Japanese culture has always been a part of my life. Part of my family is Japanese, and I maintain connection with those family members. They are not part of my white family-of-origin, most of whom I have little to no contact with. I grew up with a general regard and respect for Japan and Japanese people, which was unusual for whites of my generation in the U.S, who used to routinely make fun of Japanese people as "tourists with cameras" and other silly stereotypes. (Do U.S. whites really not go around country-hopping with cameras in hand?) '80s hits in the UK and the US, like "Turning Japanese" by the Vapors were deeply offensive to me and I hated hearing it or having to deal with white people thinking it was thematically funny or a good song. It's fucking racist as hell.
As a white Jew, I had to contend with the term "JAP" being used both derogatorily against people from Japan, not uncommonly uttered by white WWII vets stationed in East Asia, and as a term for "Jewish American Princess", which is anti-Semitic, sexist, and classist.
There remain many stereotypes of Japanese people in the U.S, and U.S. whites remain largely ignorant about East Asians, often confusing people of one nationality with another, with little concern or care. I hear whites say "Chinese" when they mean "Japanese" and vice versa, and there is little to no protest about such anti-East Asian racism here. The U.S., in other words, remains a very anti-Japanese society, in my view.
The history of human rights in Japan is quite different than in the U.S. While the white West has invaded and occupied aspects of Japanese life, most especially its economy and through military presence, Japan has kept its own culture distinct from the dominant white U.S. culture. As the dominant U.S. culture is pro-genocide, pro-gynocide, and heavily invested in ecocide as well, this determination to stay distinct is good, I think.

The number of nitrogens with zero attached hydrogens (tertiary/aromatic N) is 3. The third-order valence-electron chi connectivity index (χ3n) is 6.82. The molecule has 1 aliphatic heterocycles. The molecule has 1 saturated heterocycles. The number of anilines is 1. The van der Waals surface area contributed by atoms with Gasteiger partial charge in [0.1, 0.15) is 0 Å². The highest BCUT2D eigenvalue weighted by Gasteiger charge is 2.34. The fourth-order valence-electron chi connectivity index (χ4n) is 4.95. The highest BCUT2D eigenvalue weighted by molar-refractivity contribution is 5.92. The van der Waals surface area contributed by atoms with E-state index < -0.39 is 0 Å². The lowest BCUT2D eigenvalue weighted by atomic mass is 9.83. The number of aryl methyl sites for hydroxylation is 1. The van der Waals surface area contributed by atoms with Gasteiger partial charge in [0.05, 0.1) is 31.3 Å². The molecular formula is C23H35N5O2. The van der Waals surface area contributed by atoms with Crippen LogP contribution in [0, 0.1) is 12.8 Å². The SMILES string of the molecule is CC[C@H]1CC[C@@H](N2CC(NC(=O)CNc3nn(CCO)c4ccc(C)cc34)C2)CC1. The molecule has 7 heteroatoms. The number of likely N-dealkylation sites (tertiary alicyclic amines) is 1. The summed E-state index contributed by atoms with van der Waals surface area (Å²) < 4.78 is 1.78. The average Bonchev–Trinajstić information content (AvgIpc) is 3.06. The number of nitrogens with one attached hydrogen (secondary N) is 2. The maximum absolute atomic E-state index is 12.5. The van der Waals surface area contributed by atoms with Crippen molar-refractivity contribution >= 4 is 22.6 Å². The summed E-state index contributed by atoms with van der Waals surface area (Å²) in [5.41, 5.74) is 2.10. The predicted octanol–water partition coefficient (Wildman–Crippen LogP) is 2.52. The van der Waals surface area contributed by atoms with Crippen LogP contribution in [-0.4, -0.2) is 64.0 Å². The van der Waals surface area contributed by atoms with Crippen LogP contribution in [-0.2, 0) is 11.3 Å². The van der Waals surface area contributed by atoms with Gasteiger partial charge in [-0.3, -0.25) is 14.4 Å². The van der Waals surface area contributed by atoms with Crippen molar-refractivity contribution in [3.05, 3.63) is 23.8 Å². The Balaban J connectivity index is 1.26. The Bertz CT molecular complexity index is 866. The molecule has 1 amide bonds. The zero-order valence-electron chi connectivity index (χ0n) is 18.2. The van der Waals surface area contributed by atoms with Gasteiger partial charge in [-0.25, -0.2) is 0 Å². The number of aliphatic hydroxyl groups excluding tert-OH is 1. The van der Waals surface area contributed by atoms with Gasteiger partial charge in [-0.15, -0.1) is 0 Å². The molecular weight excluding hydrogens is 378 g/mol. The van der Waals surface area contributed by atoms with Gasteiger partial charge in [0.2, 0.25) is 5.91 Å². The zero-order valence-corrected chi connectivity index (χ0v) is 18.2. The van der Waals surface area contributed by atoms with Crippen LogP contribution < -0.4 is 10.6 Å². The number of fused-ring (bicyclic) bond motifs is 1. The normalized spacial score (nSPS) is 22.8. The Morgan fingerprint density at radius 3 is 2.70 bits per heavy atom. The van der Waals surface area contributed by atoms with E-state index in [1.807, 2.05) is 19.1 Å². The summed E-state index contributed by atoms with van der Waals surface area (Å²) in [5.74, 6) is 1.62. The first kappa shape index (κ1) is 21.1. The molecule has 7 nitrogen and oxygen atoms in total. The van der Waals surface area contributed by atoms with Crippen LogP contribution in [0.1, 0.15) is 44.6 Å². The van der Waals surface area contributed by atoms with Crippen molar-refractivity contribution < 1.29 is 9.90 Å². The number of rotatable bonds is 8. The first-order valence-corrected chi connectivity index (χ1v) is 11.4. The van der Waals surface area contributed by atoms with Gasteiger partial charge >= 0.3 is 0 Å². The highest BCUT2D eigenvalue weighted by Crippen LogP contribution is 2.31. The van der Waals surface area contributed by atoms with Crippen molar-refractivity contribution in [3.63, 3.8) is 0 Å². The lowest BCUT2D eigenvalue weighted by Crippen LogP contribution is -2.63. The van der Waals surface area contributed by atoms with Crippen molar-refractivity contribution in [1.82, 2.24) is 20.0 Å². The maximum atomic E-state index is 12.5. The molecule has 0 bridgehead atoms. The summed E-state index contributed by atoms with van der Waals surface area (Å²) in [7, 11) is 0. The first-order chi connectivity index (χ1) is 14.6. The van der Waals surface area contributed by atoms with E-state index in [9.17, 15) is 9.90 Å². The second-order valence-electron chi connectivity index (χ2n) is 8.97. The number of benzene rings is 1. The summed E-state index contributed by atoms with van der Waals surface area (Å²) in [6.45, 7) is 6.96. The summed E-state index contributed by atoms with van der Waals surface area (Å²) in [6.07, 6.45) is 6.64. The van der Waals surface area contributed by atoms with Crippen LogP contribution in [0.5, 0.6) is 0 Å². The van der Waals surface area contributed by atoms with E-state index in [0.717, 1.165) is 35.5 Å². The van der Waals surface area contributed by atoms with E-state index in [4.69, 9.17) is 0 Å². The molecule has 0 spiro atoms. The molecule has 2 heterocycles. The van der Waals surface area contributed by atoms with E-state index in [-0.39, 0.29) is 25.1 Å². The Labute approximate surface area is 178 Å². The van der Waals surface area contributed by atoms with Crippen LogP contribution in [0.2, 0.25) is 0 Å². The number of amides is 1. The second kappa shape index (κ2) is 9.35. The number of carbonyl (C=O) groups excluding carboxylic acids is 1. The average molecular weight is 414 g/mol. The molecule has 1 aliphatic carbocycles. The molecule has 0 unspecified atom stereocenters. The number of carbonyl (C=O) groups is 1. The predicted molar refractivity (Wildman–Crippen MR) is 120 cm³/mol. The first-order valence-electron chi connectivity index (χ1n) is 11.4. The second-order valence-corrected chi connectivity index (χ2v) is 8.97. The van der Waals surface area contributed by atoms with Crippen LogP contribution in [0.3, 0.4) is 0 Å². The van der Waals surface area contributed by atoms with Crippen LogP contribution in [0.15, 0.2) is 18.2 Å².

But this doesn't mean that Japan is a model society for girls, women, or lesbians in particular. Girls are exploited and sexualised in ways that are not even done so routinely in the U.S. Men are very entitled in Japan, including the white men who visit and live there, to have visual access to girls and sexual access to women. Marital rape isn't prosecuted. Battery is unchecked. Social services, including welfare for the unemployed, don't exist as they do in the U.S. And they exist inadequately in the U.S., except for the wealthy and for U.S. mega-corporations which, if they should go broke due to miserable managing, will find a government willing to give them billions of dollars in resources to support their survival and re-emergence. The poor have no such "luck". Corporations, it seems, do not need bootstraps with which to pull themselves up. They have bailouts instead.
This post concerns one particular group of oppressed women in Japanese society: lesbians, and the struggle for lesbian existence in Japan. Please click on the title to link back to the source website at Japan Today.
Tuesday, Feb. 28, 2006
THE ZEIT GIST
The mysteries surrounding this group have too often become false myths that stereotype the lives of lesbians. Very common is the belief that women become lesbians because of some traumatic experience they've had with a man.
"That's no more valid than asking a straight person if they had a bad experience with someone from the same gender and then become heterosexual," says Kim Oswalt, a Tokyo-based psychotherapist.
"Straight people know they are straight at a young age -- maybe even before having a sexual experience. The same could be said for lesbian and gays -- they may know their orientation at an early age.